War of the Rebellion: Serial 001 Page 0235 Chapter I. CORRESPONDENCE, ETC.-UNION.

Search Civil War Official Records

While the fort is uninjured many men need not remain within its walls to secure it from surprise or escalate. Of course the detached troops must be kept within reach of quick recall. Such measures may delay somewhat, though neither these nor any others now within our reach will, in my opinion, prevent the loss of Fort Pickens.

I present these thoughts to the consideration of the Secretary of War, and, if be thinks them of sufficient interest, to the perusal of the President, because they force themselves from me by the vehemence of the convictions.

Treating it purely as a professional question, I do not presume to advise as to the policy of the Government in this connection, merely presenting what seem to me to be incontrovertible facts and inevitable consequences of a military nature, that may, perhaps, be allowed to bear upon the political question.

Having no personal ambition or party feeling to lead or mislead me to conclusions, I have maturely studied the subject as a soldier bound to give all his faculties to his country, which may God preserve in peace!

Respectfully submitted.

JOS. G. TOTTEN,

Chief Engineer.

WAR DEPARTMENT, Washington, D. C., April 4, 1861.

Major ROBERT ANDERSON, U. S. Army:

SIR: Your letter of the 1st instant occasions some anxiety to the President.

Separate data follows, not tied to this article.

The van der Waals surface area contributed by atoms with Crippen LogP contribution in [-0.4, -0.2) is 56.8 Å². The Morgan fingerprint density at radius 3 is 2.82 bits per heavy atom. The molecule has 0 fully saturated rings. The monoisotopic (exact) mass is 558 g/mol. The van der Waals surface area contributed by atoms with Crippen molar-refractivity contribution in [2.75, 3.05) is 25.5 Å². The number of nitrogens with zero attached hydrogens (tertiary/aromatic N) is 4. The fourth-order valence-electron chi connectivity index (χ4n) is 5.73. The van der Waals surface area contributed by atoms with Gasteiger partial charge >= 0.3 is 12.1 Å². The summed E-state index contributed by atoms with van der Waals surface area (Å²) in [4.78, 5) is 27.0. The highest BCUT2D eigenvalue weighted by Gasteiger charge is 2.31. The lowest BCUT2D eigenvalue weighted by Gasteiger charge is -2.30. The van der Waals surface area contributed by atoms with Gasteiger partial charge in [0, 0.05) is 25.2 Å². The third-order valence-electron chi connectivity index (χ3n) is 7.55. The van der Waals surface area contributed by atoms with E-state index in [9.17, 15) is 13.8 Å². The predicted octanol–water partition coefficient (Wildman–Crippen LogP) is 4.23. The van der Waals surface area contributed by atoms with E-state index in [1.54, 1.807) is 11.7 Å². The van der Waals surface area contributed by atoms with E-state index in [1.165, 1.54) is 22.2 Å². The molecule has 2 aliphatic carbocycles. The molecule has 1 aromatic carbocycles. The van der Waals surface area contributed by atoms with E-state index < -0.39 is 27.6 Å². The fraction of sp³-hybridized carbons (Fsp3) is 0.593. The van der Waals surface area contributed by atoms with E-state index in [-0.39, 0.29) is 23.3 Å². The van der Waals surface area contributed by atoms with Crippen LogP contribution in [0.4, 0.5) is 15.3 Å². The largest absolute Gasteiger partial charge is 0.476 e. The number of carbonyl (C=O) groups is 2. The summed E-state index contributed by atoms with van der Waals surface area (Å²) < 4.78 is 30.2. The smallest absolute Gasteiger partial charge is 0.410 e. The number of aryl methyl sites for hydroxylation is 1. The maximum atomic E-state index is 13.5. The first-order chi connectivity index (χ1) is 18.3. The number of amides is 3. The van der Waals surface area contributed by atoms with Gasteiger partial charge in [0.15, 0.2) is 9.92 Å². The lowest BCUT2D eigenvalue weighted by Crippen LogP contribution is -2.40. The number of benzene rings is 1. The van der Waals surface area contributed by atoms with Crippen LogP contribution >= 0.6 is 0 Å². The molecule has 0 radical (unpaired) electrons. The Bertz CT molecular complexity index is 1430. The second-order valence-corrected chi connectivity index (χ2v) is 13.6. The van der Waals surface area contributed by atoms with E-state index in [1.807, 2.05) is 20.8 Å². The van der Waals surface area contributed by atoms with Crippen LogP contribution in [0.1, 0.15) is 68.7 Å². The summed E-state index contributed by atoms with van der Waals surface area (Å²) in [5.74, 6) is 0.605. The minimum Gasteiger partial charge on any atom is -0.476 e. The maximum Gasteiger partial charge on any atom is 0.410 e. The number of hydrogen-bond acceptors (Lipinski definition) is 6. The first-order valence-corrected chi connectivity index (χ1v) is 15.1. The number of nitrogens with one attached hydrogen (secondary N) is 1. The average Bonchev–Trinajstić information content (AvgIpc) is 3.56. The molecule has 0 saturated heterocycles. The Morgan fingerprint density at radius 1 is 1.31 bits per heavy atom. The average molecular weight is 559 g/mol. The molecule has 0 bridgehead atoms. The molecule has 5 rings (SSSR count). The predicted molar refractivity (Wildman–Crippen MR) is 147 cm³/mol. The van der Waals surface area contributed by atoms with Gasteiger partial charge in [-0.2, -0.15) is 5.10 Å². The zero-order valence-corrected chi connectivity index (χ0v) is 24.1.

On the information of Captain Fox he had supposed you could hold out till the 15th instant without any great inconvenience; and had prepared an expedition to relieve you before that period.

Hoping still that you will be able to sustain yourself till the 11th or 12th instant, the expedition will go forward; and, finding your flag flying, will attempt to provision you, and, in case the effort is resisted, will endeavor also to re-enforce you.

You will therefore hold out, if possible, till the arrival of the expedition.

It is not, however, the intention of the President to subject your command to any danger or hardship beyond what, in your judgment, would be usual in military life; and he has entire confidence that you will act as becomes a patriot and soldier, under all circumstances.

Whenever, if at all, in your judgment, to save yourself and command, a capitulation becomes a necessity, you are authorized to make it.

Respectfully,

SIMON CAMERON,

Secretary of War.

WAR DEPARTMENT, Washington, April 4, 1861.

Captain G. V. FOX, Washington, D. C.:

SIR: It having been decided to succor Fort Sumter you have been selected for this important duty. Accordingly you will take charge of the transports in New York having the troops and supplies on board to the entrance of Charleston Harbor, and endeavor, in the first instance, to deliver the subsistence. If you are opposed in this you are directed